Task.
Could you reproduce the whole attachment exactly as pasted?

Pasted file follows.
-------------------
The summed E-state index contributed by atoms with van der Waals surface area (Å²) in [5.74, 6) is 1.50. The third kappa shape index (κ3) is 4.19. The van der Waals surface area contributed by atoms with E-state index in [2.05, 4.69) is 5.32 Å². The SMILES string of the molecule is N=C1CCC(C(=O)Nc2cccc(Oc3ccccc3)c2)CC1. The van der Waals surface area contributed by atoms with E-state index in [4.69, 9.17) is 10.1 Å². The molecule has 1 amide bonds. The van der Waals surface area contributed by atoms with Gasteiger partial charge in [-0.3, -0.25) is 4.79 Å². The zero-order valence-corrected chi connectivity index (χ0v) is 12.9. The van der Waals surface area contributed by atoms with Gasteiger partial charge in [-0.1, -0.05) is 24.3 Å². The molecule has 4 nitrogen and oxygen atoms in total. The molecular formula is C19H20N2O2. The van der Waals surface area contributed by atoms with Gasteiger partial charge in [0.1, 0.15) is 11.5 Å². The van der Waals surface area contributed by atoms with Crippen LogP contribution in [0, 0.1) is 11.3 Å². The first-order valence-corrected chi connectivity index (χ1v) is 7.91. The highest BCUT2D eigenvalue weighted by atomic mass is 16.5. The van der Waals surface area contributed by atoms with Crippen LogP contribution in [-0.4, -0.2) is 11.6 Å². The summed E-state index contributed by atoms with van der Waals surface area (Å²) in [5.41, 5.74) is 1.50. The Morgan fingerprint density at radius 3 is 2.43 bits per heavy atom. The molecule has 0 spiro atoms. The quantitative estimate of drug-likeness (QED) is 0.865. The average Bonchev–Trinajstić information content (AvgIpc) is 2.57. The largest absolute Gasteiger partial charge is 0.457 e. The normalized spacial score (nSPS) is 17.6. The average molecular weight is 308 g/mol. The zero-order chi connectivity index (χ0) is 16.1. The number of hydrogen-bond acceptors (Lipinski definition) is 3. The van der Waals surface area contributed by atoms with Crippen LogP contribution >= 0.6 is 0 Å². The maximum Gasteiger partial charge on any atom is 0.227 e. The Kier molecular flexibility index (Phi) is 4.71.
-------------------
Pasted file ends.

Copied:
The summed E-state index contributed by atoms with van der Waals surface area (Å²) in [5.74, 6) is 1.50. The third kappa shape index (κ3) is 4.19. The van der Waals surface area contributed by atoms with E-state index in [2.05, 4.69) is 5.32 Å². The SMILES string of the molecule is N=C1CCC(C(=O)Nc2cccc(Oc3ccccc3)c2)CC1. The van der Waals surface area contributed by atoms with E-state index in [4.69, 9.17) is 10.1 Å². The molecule has 1 amide bonds. The van der Waals surface area contributed by atoms with Gasteiger partial charge in [-0.3, -0.25) is 4.79 Å². The zero-order valence-corrected chi connectivity index (χ0v) is 12.9. The van der Waals surface area contributed by atoms with Gasteiger partial charge in [-0.1, -0.05) is 24.3 Å². The molecule has 4 nitrogen and oxygen atoms in total. The molecular formula is C19H20N2O2. The van der Waals surface area contributed by atoms with Gasteiger partial charge in [0.1, 0.15) is 11.5 Å². The van der Waals surface area contributed by atoms with Crippen LogP contribution in [0, 0.1) is 11.3 Å². The first-order valence-corrected chi connectivity index (χ1v) is 7.91. The highest BCUT2D eigenvalue weighted by atomic mass is 16.5. The van der Waals surface area contributed by atoms with Crippen LogP contribution in [-0.4, -0.2) is 11.6 Å². The summed E-state index contributed by atoms with van der Waals surface area (Å²) in [5.41, 5.74) is 1.50. The Morgan fingerprint density at radius 3 is 2.43 bits per heavy atom. The molecule has 0 spiro atoms. The quantitative estimate of drug-likeness (QED) is 0.865. The average Bonchev–Trinajstić information content (AvgIpc) is 2.57. The largest absolute Gasteiger partial charge is 0.457 e. The normalized spacial score (nSPS) is 17.6. The average molecular weight is 308 g/mol. The zero-order chi connectivity index (χ0) is 16.1. The number of hydrogen-bond acceptors (Lipinski definition) is 3. The van der Waals surface area contributed by atoms with Crippen LogP contribution >= 0.6 is 0 Å². The maximum Gasteiger partial charge on any atom is 0.227 e. The Kier molecular flexibility index (Phi) is 4.71.